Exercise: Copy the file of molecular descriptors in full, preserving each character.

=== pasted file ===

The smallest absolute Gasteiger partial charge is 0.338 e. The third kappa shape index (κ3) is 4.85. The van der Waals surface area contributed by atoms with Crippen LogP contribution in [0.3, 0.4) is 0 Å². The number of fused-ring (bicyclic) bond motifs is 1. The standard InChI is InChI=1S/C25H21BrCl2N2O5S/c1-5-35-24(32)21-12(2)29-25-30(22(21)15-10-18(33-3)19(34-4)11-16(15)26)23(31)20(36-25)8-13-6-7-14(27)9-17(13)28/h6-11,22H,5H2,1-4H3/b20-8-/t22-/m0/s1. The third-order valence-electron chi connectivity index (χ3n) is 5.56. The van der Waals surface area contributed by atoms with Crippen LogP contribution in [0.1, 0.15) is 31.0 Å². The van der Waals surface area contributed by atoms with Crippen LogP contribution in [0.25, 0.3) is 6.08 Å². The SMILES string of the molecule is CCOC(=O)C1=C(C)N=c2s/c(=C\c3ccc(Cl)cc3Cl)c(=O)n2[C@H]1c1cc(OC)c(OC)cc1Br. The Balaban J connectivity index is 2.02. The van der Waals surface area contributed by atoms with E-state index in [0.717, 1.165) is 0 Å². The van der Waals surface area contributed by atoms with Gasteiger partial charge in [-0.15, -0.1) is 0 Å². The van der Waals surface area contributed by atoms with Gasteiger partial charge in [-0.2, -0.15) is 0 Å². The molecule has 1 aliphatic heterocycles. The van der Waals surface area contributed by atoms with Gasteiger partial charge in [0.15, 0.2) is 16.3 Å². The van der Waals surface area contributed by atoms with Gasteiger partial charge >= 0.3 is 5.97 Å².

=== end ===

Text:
The smallest absolute Gasteiger partial charge is 0.338 e. The third kappa shape index (κ3) is 4.85. The van der Waals surface area contributed by atoms with Crippen LogP contribution in [0.3, 0.4) is 0 Å². The number of fused-ring (bicyclic) bond motifs is 1. The standard InChI is InChI=1S/C25H21BrCl2N2O5S/c1-5-35-24(32)21-12(2)29-25-30(22(21)15-10-18(33-3)19(34-4)11-16(15)26)23(31)20(36-25)8-13-6-7-14(27)9-17(13)28/h6-11,22H,5H2,1-4H3/b20-8-/t22-/m0/s1. The third-order valence-electron chi connectivity index (χ3n) is 5.56. The van der Waals surface area contributed by atoms with Crippen LogP contribution in [0.1, 0.15) is 31.0 Å². The van der Waals surface area contributed by atoms with Crippen LogP contribution in [0.25, 0.3) is 6.08 Å². The SMILES string of the molecule is CCOC(=O)C1=C(C)N=c2s/c(=C\c3ccc(Cl)cc3Cl)c(=O)n2[C@H]1c1cc(OC)c(OC)cc1Br. The Balaban J connectivity index is 2.02. The van der Waals surface area contributed by atoms with E-state index in [0.717, 1.165) is 0 Å². The van der Waals surface area contributed by atoms with Gasteiger partial charge in [-0.15, -0.1) is 0 Å². The van der Waals surface area contributed by atoms with Gasteiger partial charge in [-0.2, -0.15) is 0 Å². The molecule has 1 aliphatic heterocycles. The van der Waals surface area contributed by atoms with Gasteiger partial charge in [0.15, 0.2) is 16.3 Å². The van der Waals surface area contributed by atoms with Gasteiger partial charge >= 0.3 is 5.97 Å².